In August, Truman had received a report from Earl Harrison that sharply criticized the U.S. Army for its harsh treatment of Jewish survivors. Harrison, dean of the University of Pennsylvania Law School, found that Jews were being kept under armed guard in former concentration camps. His report prompted the War Department to order Army Gen. Dwight D. Eisenhower to improve conditions in the displayed persons’ camps.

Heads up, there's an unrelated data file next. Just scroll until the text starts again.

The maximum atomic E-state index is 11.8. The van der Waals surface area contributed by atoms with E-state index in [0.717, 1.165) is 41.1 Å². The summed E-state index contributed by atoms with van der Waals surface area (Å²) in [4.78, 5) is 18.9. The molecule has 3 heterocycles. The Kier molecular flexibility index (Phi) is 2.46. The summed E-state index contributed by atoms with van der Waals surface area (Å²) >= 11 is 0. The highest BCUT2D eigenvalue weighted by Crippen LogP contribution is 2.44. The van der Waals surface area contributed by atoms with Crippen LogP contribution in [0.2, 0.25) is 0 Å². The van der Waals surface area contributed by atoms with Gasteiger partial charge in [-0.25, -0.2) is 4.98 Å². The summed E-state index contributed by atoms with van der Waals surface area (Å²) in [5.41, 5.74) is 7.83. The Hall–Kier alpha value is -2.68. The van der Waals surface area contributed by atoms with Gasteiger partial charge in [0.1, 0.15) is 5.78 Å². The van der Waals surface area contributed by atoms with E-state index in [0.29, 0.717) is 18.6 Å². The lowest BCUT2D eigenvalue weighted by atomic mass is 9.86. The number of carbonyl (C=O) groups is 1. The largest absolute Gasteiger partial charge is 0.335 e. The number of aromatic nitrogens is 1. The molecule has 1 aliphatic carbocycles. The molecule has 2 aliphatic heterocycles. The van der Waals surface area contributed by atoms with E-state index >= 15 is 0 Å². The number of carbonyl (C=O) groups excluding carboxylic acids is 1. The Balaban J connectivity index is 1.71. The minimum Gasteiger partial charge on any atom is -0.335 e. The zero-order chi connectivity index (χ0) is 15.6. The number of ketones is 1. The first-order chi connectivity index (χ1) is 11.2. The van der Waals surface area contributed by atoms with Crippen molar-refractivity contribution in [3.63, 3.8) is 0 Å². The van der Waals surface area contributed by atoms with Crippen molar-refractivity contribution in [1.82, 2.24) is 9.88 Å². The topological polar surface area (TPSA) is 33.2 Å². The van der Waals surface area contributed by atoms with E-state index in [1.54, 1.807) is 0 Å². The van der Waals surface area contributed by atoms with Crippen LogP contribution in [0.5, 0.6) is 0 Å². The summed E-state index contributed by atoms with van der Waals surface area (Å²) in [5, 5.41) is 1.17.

In April 1946, the joint committee of inquiry recommended that 100,000 Jewish refugees be permitted to immigrate to Palestine. Truman wrote to British Prime Minister Clement Attlee — Britain still controlled Palestine under a post-World War I mandate — asking for help in moving the repatriation process forward.
The president’s military advisers, however, warned against going forward, arguing that communists, as many Zionists were believed to be, in a new Jewish state could jeopardize the West’s access to Middle Eastern oil. For a time, the advisers’ views prevailed with the president.